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Decentralization and International Tax Competition

  • John Wilson
  • Eckhard Janeba

This paper models tax competition between two countries that are divided into regions. In the first stage of the game, the strategy variable for each country is the division of the provision of a continuum of public goods between the central and regional governments. In the second stage, the central and regional governments choose their tax rates on capital. A country’s decentralization level serves as a strategic tool through its influence on the mix of horizontal and vertical externalities that exist under tax competition. In contrast to standard tax competition models, decentralizing the provision of public goods may be welfare-enhancing.

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File URL: http://www.cesifo-group.de/portal/page/portal/DocBase_Content/WP/WP-CESifo_Working_Papers/wp-cesifo-2003/wp-cesifo-2003-02/cesifo_wp854.pdf
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Paper provided by CESifo Group Munich in its series CESifo Working Paper Series with number 854.

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Date of creation: 2003
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Handle: RePEc:ces:ceswps:_854
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  1. BUCOVETSKY, Sam & MARCHAND, Maurice & PESTIEAU, Pierre, 1997. "Tax competition and revelation of preferences for public expenditure," CORE Discussion Papers 1997003, Université catholique de Louvain, Center for Operations Research and Econometrics (CORE).
  2. Wilson, John Douglas, 2005. "Welfare-improving competition for mobile capital," Journal of Urban Economics, Elsevier, vol. 57(1), pages 1-18, January.
  3. Jan K. Brueckner & Luz A. Saavedra, 2000. "Do Local Governments Engage in Strategic Property-Tax Competition?," Econometric Society World Congress 2000 Contributed Papers 0357, Econometric Society.
  4. Lockwood, Ben, 1997. "Inter-Regional Insurance," Discussion Papers 9703, Exeter University, Department of Economics.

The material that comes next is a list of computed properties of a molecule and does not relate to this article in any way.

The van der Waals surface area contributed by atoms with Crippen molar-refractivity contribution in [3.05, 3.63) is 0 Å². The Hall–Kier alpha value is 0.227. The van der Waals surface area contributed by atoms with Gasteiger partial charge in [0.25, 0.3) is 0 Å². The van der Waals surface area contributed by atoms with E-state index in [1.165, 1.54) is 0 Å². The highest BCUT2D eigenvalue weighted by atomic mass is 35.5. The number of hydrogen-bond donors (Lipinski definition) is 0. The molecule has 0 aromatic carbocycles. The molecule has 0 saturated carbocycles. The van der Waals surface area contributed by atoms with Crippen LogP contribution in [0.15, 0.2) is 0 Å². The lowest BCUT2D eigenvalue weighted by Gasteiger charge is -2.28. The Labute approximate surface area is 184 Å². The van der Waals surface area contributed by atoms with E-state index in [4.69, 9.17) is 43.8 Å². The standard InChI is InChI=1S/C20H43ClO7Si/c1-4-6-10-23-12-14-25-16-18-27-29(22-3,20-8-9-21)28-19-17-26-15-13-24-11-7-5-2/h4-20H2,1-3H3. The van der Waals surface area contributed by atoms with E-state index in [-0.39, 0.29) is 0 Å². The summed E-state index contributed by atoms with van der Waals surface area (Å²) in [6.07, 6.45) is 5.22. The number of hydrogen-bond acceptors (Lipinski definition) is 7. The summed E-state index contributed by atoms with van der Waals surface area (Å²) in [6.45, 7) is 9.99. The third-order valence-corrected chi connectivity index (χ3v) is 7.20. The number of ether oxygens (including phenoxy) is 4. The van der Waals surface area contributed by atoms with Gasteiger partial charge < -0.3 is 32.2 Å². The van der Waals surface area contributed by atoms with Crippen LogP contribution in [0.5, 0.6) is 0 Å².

5. WILDASIN, David E., . "Interjurisdictional capital mobility: Fiscal externality and a corrective subsidy," CORE Discussion Papers RP -831, Université catholique de Louvain, Center for Operations Research and Econometrics (CORE).
  6. Timothy Besley & Stephen Coate, 1999. "Centralized versus Decentralized Provision of Local Public Goods: A Political Economy Analysis," NBER Working Papers 7084, National Bureau of Economic Research, Inc.
  7. Panizza, Ugo, 1999. "On the determinants of fiscal centralization: Theory and evidence," Journal of Public Economics, Elsevier, vol. 74(1), pages 97-139, October.
  8. Zodrow, George R. & Mieszkowski, Peter, 1986. "Pigou, Tiebout, property taxation, and the underprovision of local public goods," Journal of Urban Economics, Elsevier, vol. 19(3), pages 356-370, May.
  9. Charles M. Tiebout, 1956. "A Pure Theory of Local Expenditures," Journal of Political Economy, University of Chicago Press, vol. 64, pages 416.
  10. Persson, Torsten & Tabellini, Guido, 1992. "The Politics of 1992: Fiscal Policy and European Integration," Review of Economic Studies, Wiley Blackwell, vol. 59(4), pages 689-701, October.
  11. Wilson, John Douglas, 1999. "Theories of Tax Competition," National Tax Journal, National Tax Association, vol. 52(n. 2), pages 269-304, June.
  12. Arzaghi, Mohammad & Henderson, J. Vernon, 2005. "Why countries are fiscally decentralizing," Journal of Public Economics, Elsevier, vol. 89(7), pages 1157-1189, July.
  13. DePeter James A. & Myers Gordon M., 1994. "Strategic Capital Tax Competition: A Pecuniary Externality and a Corrective Device," Journal of Urban Economics, Elsevier, vol. 36(1), pages 66-78, July.
  14. Besley, Timothy & Coate, Stephen, 2003. "Centralized versus decentralized provision of local public goods: a political economy approach," Journal of Public Economics, Elsevier, vol. 87(12), pages 2611-2637, December.
  15. Horst Raff & John Wilson, 1997. "Income Redistribution with Well-Informed Local Governments," International Tax and Public Finance, Springer, vol. 4(4), pages 407-427, November.
  16. Wilson, John D., 1986. "A theory of interregional tax competition," Journal of Urban Economics, Elsevier, vol. 19(3), pages 296-315, May.
  17. Michael J. Keen & Christos Kotsogiannis, 2002. "Does Federalism Lead to Excessively High Taxes?," American Economic Review, American Economic Association, vol. 92(1), pages 363-370, March.
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